Thursday, June 16, 2005

Pretty much everything I write here these days seems to be a criticism of America Abroad. Great blog, though I have yet to be satisfied with a single post they've written.

James Lindsay concludes that the only available action for the US is to "stay the course in Iraq." He arrives at this (startling!) conclusion by the process of elimination: withdrawal would embolden the insurgency, a troop increase would alienate Iraqis.

This just goes to show you why we need foreign policy experts. Where would we get incisive analysis like this without them?

Meanwhile, Lindsay's post illustrates why I have trouble forming opinions about Iraq. Now those who trust Bush should have no trouble deferring to his judgement; but because I belive that Bush had misled the public on many occasions, I feel the need to form an independent opinion. And its hard, because its entirely unclear what consequences each action would produce.

A troop increase would alienate Iraqis. OK. How much? Enough to give a substantial boost to insurgency? Enough to alienate them from the political process? Enough to create problems for the US even after the benefits an increase in security would provide?

Troop withdrawal would embolden the insurgency. OK. How much? Enough to win the war against the Iraqi troops we have trained, of which there are, according our illustrious defense department, hundreds of thousands? And what exactly are the chances of a civil war in Iraq after an American pullout?

The public needs expert answers to these questions, answers that are not being provided by our cheerfully optimistic (insurgency is in its last throes!) administration. Unfortunately democratic foreign policy experts are not providing them either.

Update: Anne-Marie Slaughter writes a must-read followup to the Lindsay post.

7 Comments:

At 10:56 PM, Blogger Kate Marie said...

Very interesting and thoughtful posts.

Here's a question. Who do you trust more on the issue of Iraq -- the Bush administration or the American public?

I'm not sure, for instance, that I disagree with John Derbyshire's assessment of the public mood, though I myself disagree with the sentiments he attributes to the general public. You could, perhaps, argue that if the Bush administration had been more trustworthy, the American public wouldn't be so wobbly, but I don't really buy that (I suppose because, sad to say, I ultimately trust the Bush administration more than I trust the public).

I also don't really buy the notion that the U.S. should have spent more time persuading the world that intervention in Iraq was the right course of action -- or rather that responsibility for the failure to persuade the world rests solely with the U.S. Norman Geras had a really interesting post about that issue. I'll try to find the link.

 
At 1:04 AM, Blogger angela said...

"This just goes to show you why we need foreign policy experts. Where would we get incisive analysis like this without them?"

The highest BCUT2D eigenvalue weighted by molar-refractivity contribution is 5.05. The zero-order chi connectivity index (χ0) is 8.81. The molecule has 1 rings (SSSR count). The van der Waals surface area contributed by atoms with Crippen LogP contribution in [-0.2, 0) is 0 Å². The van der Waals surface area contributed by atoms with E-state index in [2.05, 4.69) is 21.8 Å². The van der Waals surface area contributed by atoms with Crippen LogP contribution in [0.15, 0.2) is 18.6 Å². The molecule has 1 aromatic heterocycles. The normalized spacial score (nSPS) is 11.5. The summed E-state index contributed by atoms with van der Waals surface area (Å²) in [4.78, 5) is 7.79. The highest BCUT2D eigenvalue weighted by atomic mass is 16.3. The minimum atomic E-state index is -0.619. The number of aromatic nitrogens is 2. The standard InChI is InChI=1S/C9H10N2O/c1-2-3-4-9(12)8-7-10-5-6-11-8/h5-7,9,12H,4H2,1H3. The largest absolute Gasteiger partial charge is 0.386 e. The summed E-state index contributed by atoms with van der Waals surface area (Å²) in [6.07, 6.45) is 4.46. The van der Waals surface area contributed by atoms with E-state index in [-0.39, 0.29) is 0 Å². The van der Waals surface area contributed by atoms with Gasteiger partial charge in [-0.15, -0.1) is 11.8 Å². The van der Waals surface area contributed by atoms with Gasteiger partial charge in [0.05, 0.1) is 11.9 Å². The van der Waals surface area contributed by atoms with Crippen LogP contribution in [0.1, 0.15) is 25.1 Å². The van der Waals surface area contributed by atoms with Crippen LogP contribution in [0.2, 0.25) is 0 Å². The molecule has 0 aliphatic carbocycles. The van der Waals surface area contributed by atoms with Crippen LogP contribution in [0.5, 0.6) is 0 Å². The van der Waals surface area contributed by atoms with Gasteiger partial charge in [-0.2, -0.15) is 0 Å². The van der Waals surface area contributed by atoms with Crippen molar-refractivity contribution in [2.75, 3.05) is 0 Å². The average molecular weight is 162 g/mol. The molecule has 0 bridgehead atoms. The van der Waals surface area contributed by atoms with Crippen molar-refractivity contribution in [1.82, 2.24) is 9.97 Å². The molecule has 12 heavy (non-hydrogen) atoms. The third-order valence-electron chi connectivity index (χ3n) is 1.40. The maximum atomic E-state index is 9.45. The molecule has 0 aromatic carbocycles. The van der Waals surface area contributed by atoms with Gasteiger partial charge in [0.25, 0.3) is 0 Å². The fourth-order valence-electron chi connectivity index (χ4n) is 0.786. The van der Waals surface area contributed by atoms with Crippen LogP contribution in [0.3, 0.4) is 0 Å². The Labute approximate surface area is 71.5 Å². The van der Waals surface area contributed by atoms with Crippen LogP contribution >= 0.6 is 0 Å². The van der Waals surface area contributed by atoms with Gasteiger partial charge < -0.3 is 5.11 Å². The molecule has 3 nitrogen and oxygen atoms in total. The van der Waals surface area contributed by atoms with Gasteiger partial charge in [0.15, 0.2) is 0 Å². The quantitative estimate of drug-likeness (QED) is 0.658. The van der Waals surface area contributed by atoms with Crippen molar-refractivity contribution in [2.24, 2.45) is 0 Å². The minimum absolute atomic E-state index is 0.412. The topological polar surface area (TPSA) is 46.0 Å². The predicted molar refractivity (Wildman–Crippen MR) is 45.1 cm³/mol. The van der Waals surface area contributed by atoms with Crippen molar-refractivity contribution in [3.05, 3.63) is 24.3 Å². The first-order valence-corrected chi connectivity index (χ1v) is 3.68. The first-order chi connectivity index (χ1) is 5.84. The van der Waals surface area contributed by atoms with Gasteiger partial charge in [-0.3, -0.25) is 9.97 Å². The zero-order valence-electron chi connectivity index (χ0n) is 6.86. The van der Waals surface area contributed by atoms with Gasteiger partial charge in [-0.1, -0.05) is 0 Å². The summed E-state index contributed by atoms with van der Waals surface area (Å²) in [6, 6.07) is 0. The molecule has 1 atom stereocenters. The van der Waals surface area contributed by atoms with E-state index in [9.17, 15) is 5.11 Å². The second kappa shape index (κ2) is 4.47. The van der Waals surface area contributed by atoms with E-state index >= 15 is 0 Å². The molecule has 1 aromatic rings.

so why are you so mean to ir scholars? did you have a bad experience with one or something?

 
At 1:08 AM, Blogger alex said...

"Who do you trust more on the issue of Iraq -- the Bush administration or the American public?"

I can't say I trust either - I see no reason for why the public opinion on this issue should be coherent. Especially since public opinion on Iraq, and most other issues, tends to be so sensitive to how you phrase the question. For example about more people consistently say that it was "the right decision to use military force against Saddam" than "it was worth to go to war with Iraq."

I suppose if you put a gun to my head and made me choose, I'd choose Bush.

An interesting question is how much the slide in Bush's approval rating post election (from 51 to 42) is due to Iraq and how much is due to social security. My gut feeling is that its 99% due to social security.

"I also don't really buy the notion that the U.S. should have spent more time persuading the world that intervention in Iraq was the right course of action"

I agree. Anne-Marie Slaughter has an aside in the post I linked to stating that if the US had waited 3 more weeks, it could have had a security council resolution. Thats now how I remember it.

 
At 1:09 AM, Blogger alex said...

er, Thats NOT how I remember it.

 
At 11:58 AM, Blogger angela said...

"I suppose if you put a gun to my head and made me choose, I'd choose Bush."

oh come on, thats so wussy. if youre going to have an opinion at gunpoint, you might as well profess to have it anyway. its not like your posts have made it any big secret, especially your little 'undecided voter' phase closer to the beginning of the 04 presidential campaign.

 
At 4:16 PM, Blogger alex said...

"especially your little 'undecided voter' phase closer to the beginning of the 04 presidential campaign."

my, uhm, BIG undecided phase.

but you have to remember that was before all the evidence suggesting iraqi WMDs were a lie surfaced.

 
At 1:18 AM, Blogger angela said...

gee, i didnt know you were so sensitive, ill never call it little again.

 

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